For this year’s best volunteer, being in law enforcement isn’t enough of a sacrifice. Lifelong Springfield resident Wes Barr says he needs to do more, on his own time, to give back. “I grew up in a family that got assistance from agencies in food and toys,” he says, explaining that he long ago pledged to return the favor whenever able. “I’m fortunate enough in my position to have the opportunity to do that.” Barr is coordinator for the local Toys for Tots drive, president of the local Habitat for Humanity board, helps with the annual United Cerebral Palsy telethon and is on the American Legion’s state commission for the 2012 convention, among a slew of other volunteer activities. This October he accepted an appointment on yet another board, this time the Sangamon County Community Services Block Grant committee, which will recommend programs for mitigating the impact of poverty on low-income county residents. “Once you’ve volunteered and get involved you always get asked to do more,” he says. “You know that you’re making a positive difference in people’s lives. With all of the relationships I’ve been able to develop with other volunteers, I’ve really enjoyed being involved.” Barr, who actively served in the Marine Corps between 1982 and 1985, is now in his 20th year with the Sangamon County sheriff’s office. Barr also received several votes from IT readers in the superhero category.

Greg Gardner
Individual Differences, Inc., 3137 Woodward, 1-800-756-3589

A star wrestler in his youth and later a high school wrestling coach, Greg Gardner was faced with a major change of pace after a car hit him more than six years ago. During treatment, complications led to a stroke and spinal cord injury that paralyzed him below the chest. “Prior to my accident, athletics was about seeing improvement. Now, since my accident, I think athletics and working out, it’s more about keeping from digressing in day-to-day life,” he says. But despite the challenges and change in circumstances, this year’s best wheelchair athlete is still helping others to become more physically fit, now through his nonprofit, Individual Differences, Inc. The organization partners with the Illinois Department of Human Services to provide disabled people with financial aid, advocacy services and a space for physical therapy workouts.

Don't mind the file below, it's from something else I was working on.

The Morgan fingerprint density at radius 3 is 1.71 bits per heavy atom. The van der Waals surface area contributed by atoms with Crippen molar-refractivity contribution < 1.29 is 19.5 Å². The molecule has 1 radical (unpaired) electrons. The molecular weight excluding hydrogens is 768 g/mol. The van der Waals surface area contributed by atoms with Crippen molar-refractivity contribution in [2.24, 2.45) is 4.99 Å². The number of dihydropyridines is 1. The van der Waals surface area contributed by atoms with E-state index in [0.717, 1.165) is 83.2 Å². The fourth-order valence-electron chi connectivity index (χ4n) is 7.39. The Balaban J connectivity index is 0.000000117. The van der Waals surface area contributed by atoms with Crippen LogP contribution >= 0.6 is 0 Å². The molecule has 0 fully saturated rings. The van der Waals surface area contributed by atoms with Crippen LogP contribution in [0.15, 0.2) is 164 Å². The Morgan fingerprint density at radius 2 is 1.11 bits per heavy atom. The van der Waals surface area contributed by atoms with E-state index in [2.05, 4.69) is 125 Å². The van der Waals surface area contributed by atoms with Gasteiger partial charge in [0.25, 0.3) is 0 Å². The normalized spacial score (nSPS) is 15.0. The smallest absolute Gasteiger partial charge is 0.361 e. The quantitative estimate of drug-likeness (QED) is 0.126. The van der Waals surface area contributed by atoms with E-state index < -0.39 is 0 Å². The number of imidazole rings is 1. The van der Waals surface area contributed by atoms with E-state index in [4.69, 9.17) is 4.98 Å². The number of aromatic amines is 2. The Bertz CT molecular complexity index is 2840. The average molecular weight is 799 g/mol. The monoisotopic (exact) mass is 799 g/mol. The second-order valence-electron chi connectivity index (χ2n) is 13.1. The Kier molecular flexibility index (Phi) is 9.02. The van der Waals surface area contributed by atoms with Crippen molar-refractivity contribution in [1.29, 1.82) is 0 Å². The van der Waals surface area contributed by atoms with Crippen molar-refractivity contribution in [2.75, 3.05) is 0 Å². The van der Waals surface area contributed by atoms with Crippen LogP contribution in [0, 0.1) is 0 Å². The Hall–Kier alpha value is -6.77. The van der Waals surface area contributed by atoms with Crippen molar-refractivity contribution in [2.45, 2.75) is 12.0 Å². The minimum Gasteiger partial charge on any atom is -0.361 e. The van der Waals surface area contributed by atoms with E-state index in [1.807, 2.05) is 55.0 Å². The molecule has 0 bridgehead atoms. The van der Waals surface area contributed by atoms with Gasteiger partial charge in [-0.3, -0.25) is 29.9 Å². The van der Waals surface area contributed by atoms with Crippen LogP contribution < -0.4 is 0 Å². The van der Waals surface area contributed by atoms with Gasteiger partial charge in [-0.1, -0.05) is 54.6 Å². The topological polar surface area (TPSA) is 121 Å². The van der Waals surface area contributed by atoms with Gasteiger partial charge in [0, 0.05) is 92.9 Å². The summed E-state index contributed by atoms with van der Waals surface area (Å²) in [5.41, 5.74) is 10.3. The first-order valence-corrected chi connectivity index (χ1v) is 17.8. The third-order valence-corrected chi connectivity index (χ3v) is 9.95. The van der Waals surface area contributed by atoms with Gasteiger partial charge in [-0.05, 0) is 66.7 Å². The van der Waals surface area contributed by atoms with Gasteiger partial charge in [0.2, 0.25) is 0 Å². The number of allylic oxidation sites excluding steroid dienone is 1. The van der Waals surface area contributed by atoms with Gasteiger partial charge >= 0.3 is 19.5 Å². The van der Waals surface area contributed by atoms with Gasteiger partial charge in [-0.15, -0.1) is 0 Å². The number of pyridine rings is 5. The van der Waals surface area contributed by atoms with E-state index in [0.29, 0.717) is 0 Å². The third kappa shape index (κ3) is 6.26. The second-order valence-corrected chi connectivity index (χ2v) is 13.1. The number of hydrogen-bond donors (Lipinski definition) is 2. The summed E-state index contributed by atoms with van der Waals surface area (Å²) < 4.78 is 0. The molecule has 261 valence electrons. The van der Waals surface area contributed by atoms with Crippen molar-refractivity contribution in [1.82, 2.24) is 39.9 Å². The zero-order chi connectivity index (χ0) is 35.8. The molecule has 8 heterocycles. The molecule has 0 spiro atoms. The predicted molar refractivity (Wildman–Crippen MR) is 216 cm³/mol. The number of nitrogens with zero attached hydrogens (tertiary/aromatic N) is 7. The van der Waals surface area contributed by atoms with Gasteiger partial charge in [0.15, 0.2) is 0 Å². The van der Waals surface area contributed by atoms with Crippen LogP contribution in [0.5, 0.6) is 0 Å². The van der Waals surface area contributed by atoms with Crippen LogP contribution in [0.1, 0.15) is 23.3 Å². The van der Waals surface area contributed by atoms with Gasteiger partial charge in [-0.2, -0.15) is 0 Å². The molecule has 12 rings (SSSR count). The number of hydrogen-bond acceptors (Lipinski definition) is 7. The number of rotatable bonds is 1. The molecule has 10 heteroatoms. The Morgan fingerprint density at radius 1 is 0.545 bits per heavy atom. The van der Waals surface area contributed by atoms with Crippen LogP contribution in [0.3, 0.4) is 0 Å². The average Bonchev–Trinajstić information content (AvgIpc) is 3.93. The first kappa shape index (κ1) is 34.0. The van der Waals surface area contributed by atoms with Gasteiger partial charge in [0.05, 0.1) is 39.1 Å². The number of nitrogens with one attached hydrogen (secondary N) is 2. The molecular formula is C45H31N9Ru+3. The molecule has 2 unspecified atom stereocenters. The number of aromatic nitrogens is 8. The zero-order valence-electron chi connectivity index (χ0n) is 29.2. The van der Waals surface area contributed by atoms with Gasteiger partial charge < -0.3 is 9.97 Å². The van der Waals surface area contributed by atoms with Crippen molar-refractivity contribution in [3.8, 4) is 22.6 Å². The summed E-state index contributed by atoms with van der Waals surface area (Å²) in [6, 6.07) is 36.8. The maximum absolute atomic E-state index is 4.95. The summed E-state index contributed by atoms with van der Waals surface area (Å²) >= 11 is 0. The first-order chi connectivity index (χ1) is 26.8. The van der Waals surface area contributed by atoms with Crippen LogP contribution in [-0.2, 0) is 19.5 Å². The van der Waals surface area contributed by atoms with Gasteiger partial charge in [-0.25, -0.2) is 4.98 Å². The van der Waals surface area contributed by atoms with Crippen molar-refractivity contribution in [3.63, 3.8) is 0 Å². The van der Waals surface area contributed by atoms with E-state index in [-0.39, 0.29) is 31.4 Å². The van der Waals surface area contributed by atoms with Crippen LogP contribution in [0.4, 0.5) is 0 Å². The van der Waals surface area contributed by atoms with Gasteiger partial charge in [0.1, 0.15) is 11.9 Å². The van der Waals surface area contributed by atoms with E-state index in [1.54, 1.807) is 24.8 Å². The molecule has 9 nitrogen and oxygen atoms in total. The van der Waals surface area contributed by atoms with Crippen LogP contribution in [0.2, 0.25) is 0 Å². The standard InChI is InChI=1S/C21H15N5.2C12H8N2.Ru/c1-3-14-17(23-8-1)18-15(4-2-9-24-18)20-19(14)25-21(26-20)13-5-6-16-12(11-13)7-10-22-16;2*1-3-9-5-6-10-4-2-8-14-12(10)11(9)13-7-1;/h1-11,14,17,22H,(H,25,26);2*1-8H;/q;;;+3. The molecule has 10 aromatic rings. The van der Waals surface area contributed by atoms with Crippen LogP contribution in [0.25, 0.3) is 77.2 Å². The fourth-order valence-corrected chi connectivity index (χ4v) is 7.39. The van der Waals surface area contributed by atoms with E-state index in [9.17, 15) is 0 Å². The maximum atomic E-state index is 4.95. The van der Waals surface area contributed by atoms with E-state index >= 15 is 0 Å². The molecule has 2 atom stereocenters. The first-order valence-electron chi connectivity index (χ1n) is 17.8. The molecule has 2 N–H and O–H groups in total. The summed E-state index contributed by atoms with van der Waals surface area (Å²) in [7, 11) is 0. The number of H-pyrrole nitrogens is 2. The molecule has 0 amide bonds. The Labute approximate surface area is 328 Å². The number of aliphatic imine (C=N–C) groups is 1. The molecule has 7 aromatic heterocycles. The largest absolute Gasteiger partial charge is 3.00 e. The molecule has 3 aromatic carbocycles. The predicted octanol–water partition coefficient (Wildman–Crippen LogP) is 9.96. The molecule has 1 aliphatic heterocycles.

Runner-up: John Nelson and Jeremy Morgan

“If I can do this stuff, anybody can do this,” says Jeremy Morgan, a Springfield resident who’s been wheelchair-bound since his teens due to severe juvenile rheumatoid arthritis. Morgan this summer completed his first two triathlons with the help of John Nelson, who met Morgan late last year through St. Paul Masonic Lodge No. 500. “I really love sharing my joys with other people,” says Nelson, who had asked others with disabilities to team up with him in the past without success. Using a modified racing wheelchair and a boat, Nelson pulls Morgan behind him as he swims, bikes or runs in sanctioned triathlons. “I wanted to share my passion with as many people as possible and Jeremy was willing to give it a try.”  Though Nelson is doing some heavy lifting, the feat also takes a toll on Morgan, who has to assume odd positions and endure every bump in the road. “My whole thing is you get one shot at life, right? You should do everything in your power to make every day the best it can be,” Morgan says. Nelson says that, despite the extra 90-plus pounds, competing with Morgan is in many ways easier than competing solo.

“It’s obviously physically harder, but there’s a lot of mental things you have to fight through when you’re doing it on your own,” Nelson says. “With Jeremy, it really helps. Basically, you have your own personal motivator with you the whole time that can give you instant feedback.”